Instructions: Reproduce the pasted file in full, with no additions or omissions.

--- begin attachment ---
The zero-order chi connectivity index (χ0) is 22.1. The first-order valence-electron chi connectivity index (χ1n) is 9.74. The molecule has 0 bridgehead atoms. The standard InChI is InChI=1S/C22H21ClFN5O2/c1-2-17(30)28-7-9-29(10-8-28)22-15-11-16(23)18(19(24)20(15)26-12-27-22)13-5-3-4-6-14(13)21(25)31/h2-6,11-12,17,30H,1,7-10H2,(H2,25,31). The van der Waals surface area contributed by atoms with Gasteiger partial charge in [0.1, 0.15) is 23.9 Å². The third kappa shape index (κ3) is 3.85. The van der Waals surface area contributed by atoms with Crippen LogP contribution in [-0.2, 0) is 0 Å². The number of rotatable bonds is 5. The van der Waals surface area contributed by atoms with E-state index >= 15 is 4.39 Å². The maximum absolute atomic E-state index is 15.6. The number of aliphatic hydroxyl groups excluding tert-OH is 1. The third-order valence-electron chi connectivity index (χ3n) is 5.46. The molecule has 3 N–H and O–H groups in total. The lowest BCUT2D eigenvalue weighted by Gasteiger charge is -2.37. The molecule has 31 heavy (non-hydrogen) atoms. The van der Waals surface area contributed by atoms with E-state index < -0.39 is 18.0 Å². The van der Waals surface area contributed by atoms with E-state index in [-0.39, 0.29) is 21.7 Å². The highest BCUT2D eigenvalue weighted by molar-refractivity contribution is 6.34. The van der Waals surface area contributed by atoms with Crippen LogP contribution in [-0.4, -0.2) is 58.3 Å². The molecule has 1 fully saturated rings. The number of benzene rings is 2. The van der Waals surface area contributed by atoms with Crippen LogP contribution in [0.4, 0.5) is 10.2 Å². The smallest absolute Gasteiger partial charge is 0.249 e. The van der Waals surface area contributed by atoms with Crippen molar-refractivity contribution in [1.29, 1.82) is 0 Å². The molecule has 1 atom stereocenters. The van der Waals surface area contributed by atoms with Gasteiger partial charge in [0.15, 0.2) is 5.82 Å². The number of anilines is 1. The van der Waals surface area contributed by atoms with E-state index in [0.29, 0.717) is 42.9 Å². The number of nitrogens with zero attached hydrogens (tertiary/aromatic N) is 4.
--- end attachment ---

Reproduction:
The zero-order chi connectivity index (χ0) is 22.1. The first-order valence-electron chi connectivity index (χ1n) is 9.74. The molecule has 0 bridgehead atoms. The standard InChI is InChI=1S/C22H21ClFN5O2/c1-2-17(30)28-7-9-29(10-8-28)22-15-11-16(23)18(19(24)20(15)26-12-27-22)13-5-3-4-6-14(13)21(25)31/h2-6,11-12,17,30H,1,7-10H2,(H2,25,31). The van der Waals surface area contributed by atoms with Gasteiger partial charge in [0.1, 0.15) is 23.9 Å². The third kappa shape index (κ3) is 3.85. The van der Waals surface area contributed by atoms with Crippen LogP contribution in [-0.2, 0) is 0 Å². The number of rotatable bonds is 5. The van der Waals surface area contributed by atoms with E-state index >= 15 is 4.39 Å². The maximum absolute atomic E-state index is 15.6. The number of aliphatic hydroxyl groups excluding tert-OH is 1. The third-order valence-electron chi connectivity index (χ3n) is 5.46. The molecule has 3 N–H and O–H groups in total. The lowest BCUT2D eigenvalue weighted by Gasteiger charge is -2.37. The molecule has 31 heavy (non-hydrogen) atoms. The van der Waals surface area contributed by atoms with E-state index < -0.39 is 18.0 Å². The van der Waals surface area contributed by atoms with E-state index in [-0.39, 0.29) is 21.7 Å². The highest BCUT2D eigenvalue weighted by molar-refractivity contribution is 6.34. The van der Waals surface area contributed by atoms with Crippen LogP contribution in [-0.4, -0.2) is 58.3 Å². The molecule has 1 fully saturated rings. The number of benzene rings is 2. The van der Waals surface area contributed by atoms with Crippen LogP contribution in [0.4, 0.5) is 10.2 Å². The smallest absolute Gasteiger partial charge is 0.249 e. The van der Waals surface area contributed by atoms with Crippen molar-refractivity contribution in [1.29, 1.82) is 0 Å². The molecule has 1 atom stereocenters. The van der Waals surface area contributed by atoms with Gasteiger partial charge in [0.15, 0.2) is 5.82 Å². The number of anilines is 1. The van der Waals surface area contributed by atoms with E-state index in [0.29, 0.717) is 42.9 Å². The number of nitrogens with zero attached hydrogens (tertiary/aromatic N) is 4.